From late January through February 2016 all five naked eye planets will be visible at once in the pre-dawn sky. This planetary arrangement occurs on average every 12 years.
What can I see and when? To see these five planets – Mercury, Venus, Mars, Saturn and Jupiter – look to the east between about 5:15am and 5:30am any time from Saturday January 23 to the end of February. You can use the star chart and directions below to help identify the planets.
Begin by looking towards the brightest part of the horizon, or just south of due east. You will first notice Venus, it is very bright and may sparkle like a diamond. Venus is similar in size to Earth and is covered in thick clouds. The clouds reflect a lot of sunlight hence the brightness of Venus.
Below Venus look for Mercury, much fainter than Venus but brighter than any star nearby. At first Mercury is just over a fist-width (or about 13-degrees) below Venus – that is, if you make a fist and hold it out at arm’s length your fist will just fit between the two planets. Find out more about measuring angles across the sky with your hand from the One-Minute Astronomer. Mercury is the innermost planet and swiftly orbits the Sun. It is the most difficult of the five planets to spot. As January turns into February the gap between Mercury and Venus closes up until, on Feb 13, they are just under three fingers apart.
The next planet up is Saturn, the ringed planet. It is also much fainter than Venus but brighter than Mercury. Initially it is 18-degrees (can we call this an index-pinkie span?) above Venus. It is yellowish and just above and right of it is the reddish star Antares in the constellation Scorpius.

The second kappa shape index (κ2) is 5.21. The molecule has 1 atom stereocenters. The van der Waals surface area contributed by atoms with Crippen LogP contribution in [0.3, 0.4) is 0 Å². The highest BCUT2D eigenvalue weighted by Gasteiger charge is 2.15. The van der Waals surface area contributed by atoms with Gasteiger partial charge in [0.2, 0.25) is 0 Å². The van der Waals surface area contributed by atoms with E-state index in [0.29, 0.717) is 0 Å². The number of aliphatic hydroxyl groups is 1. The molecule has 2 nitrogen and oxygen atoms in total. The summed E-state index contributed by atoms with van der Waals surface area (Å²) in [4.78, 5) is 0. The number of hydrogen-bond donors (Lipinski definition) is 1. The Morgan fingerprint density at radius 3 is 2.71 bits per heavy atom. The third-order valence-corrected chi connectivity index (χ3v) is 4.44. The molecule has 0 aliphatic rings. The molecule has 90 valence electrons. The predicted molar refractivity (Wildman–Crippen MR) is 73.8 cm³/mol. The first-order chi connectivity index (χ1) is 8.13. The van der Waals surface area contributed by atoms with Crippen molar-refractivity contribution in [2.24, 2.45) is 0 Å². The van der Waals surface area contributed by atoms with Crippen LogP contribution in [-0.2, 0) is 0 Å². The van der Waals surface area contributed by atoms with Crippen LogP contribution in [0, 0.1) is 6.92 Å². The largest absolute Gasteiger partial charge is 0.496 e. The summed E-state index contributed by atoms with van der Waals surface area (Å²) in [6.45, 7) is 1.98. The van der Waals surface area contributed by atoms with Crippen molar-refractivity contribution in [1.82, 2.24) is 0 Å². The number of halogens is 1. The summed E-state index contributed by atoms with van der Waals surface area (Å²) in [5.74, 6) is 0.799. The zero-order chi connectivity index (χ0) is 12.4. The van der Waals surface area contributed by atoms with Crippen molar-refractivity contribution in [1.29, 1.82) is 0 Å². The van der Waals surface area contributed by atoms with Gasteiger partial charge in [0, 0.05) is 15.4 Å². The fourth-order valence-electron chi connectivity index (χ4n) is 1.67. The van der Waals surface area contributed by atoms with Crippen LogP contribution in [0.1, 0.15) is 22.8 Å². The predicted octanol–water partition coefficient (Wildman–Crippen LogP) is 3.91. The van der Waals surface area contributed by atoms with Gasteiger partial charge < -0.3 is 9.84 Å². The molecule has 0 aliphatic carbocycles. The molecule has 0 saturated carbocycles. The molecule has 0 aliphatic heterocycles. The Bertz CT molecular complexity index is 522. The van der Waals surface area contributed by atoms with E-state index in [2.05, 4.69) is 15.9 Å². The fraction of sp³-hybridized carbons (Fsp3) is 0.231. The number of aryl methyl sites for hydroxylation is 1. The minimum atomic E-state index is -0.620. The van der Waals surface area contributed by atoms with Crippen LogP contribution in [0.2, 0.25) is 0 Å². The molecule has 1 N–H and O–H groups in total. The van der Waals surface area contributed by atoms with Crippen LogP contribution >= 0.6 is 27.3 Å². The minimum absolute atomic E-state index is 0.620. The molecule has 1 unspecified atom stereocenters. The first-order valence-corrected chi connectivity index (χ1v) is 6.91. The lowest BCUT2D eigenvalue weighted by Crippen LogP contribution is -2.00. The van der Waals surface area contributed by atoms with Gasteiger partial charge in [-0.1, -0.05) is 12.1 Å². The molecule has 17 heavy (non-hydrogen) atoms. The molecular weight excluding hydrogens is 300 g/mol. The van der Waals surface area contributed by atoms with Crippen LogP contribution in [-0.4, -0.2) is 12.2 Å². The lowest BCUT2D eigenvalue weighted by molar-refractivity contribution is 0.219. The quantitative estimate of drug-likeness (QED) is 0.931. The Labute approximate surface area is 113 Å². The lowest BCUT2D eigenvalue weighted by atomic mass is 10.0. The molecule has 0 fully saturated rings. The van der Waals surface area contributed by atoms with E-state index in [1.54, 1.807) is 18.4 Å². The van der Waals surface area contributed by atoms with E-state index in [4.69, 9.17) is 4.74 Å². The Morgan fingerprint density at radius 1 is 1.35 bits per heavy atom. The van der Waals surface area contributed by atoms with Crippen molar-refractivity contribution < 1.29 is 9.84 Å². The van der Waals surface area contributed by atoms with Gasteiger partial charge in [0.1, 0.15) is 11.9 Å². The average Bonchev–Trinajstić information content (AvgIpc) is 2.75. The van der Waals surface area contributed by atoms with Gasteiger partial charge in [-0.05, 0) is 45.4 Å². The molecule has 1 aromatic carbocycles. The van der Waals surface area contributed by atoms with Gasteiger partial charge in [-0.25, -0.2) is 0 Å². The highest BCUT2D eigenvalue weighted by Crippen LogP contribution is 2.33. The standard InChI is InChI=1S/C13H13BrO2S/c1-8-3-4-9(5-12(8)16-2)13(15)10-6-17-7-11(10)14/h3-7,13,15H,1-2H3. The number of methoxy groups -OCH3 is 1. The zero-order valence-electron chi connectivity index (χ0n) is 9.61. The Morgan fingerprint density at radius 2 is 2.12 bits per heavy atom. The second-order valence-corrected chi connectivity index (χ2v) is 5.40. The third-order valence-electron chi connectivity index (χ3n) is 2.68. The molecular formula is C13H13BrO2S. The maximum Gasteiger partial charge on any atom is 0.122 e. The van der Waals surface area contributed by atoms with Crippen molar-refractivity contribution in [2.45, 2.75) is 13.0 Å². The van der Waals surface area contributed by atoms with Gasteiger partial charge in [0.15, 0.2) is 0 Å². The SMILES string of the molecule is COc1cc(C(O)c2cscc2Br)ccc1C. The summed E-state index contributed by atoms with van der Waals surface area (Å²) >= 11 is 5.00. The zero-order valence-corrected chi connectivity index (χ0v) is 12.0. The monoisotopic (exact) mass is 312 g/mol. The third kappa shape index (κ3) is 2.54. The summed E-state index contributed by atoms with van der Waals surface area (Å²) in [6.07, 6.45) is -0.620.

Now extend the line made by Mercury, Venus and Saturn further overhead to find Mars – it’s not called the red planet for nothing, although many people see it more a red-orange colour. A little further (another index-pinkie span) along the line is the star Spica, whitish, the brightest star in Virgo. During February Mars drifts slowly towards Saturn passing through the constellation Libra.
Keep following that long line across the sky and finally high in the north-eastern sky you will find Jupiter, King of the planets, appearing very bright and yellowish.
So now you’ve seen all five naked eye planets just as they’ve been seen for millennia, ever since our ancient ancestors first looked up and noticed that some ‘stars’, the planets, moved.
If you want extra help identifying the planets from stars the Moon comes to the rescue. On Thursday Jan 28 it is very close to Jupiter, on Tue Feb 02 it’s near Mars, Thu Feb 04 beside Saturn, Sat Feb 06 it’s above and left of Venus and on Sun Feb 07 the thin crescent Moon is below and left of Mercury.
How rare is this? The last time all five planets were visible at the same time was in January 2005. The next occurrences are in August 2016, although only visible from the southern hemisphere in the evening sky, and again in October 2018. However, on average measured over thousands of years planetary arrangements like this occur about every 12 years.